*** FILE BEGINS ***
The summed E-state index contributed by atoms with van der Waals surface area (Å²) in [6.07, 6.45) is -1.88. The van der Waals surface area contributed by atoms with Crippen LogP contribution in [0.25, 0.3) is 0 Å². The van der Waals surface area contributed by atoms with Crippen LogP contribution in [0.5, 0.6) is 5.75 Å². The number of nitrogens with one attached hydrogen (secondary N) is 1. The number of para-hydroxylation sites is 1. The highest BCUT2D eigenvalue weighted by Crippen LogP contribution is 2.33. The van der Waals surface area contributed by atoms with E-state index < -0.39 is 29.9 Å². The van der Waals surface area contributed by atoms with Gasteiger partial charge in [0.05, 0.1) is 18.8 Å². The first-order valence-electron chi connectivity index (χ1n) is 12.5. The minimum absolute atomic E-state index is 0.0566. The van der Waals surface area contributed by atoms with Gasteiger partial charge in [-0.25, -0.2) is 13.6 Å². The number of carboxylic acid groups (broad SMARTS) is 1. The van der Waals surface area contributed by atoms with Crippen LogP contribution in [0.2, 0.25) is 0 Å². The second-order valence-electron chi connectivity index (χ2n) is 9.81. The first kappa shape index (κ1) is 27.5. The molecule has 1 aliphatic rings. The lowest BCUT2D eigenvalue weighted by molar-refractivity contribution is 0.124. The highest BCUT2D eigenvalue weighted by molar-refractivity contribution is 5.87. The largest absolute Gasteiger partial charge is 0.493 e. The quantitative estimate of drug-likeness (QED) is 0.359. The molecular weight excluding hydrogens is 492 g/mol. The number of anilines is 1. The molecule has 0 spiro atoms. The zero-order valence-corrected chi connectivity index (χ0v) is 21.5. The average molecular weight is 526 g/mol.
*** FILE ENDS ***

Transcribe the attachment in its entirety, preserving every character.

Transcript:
The summed E-state index contributed by atoms with van der Waals surface area (Å²) in [6.07, 6.45) is -1.88. The van der Waals surface area contributed by atoms with Crippen LogP contribution in [0.25, 0.3) is 0 Å². The van der Waals surface area contributed by atoms with Crippen LogP contribution in [0.5, 0.6) is 5.75 Å². The number of nitrogens with one attached hydrogen (secondary N) is 1. The number of para-hydroxylation sites is 1. The highest BCUT2D eigenvalue weighted by Crippen LogP contribution is 2.33. The van der Waals surface area contributed by atoms with E-state index < -0.39 is 29.9 Å². The van der Waals surface area contributed by atoms with Gasteiger partial charge in [0.05, 0.1) is 18.8 Å². The first-order valence-electron chi connectivity index (χ1n) is 12.5. The minimum absolute atomic E-state index is 0.0566. The van der Waals surface area contributed by atoms with Gasteiger partial charge in [-0.25, -0.2) is 13.6 Å². The number of carboxylic acid groups (broad SMARTS) is 1. The van der Waals surface area contributed by atoms with Crippen LogP contribution in [0.2, 0.25) is 0 Å². The second-order valence-electron chi connectivity index (χ2n) is 9.81. The first kappa shape index (κ1) is 27.5. The molecule has 1 aliphatic rings. The lowest BCUT2D eigenvalue weighted by molar-refractivity contribution is 0.124. The highest BCUT2D eigenvalue weighted by molar-refractivity contribution is 5.87. The largest absolute Gasteiger partial charge is 0.493 e. The quantitative estimate of drug-likeness (QED) is 0.359. The molecular weight excluding hydrogens is 492 g/mol. The number of anilines is 1. The molecule has 0 spiro atoms. The zero-order valence-corrected chi connectivity index (χ0v) is 21.5. The average molecular weight is 526 g/mol.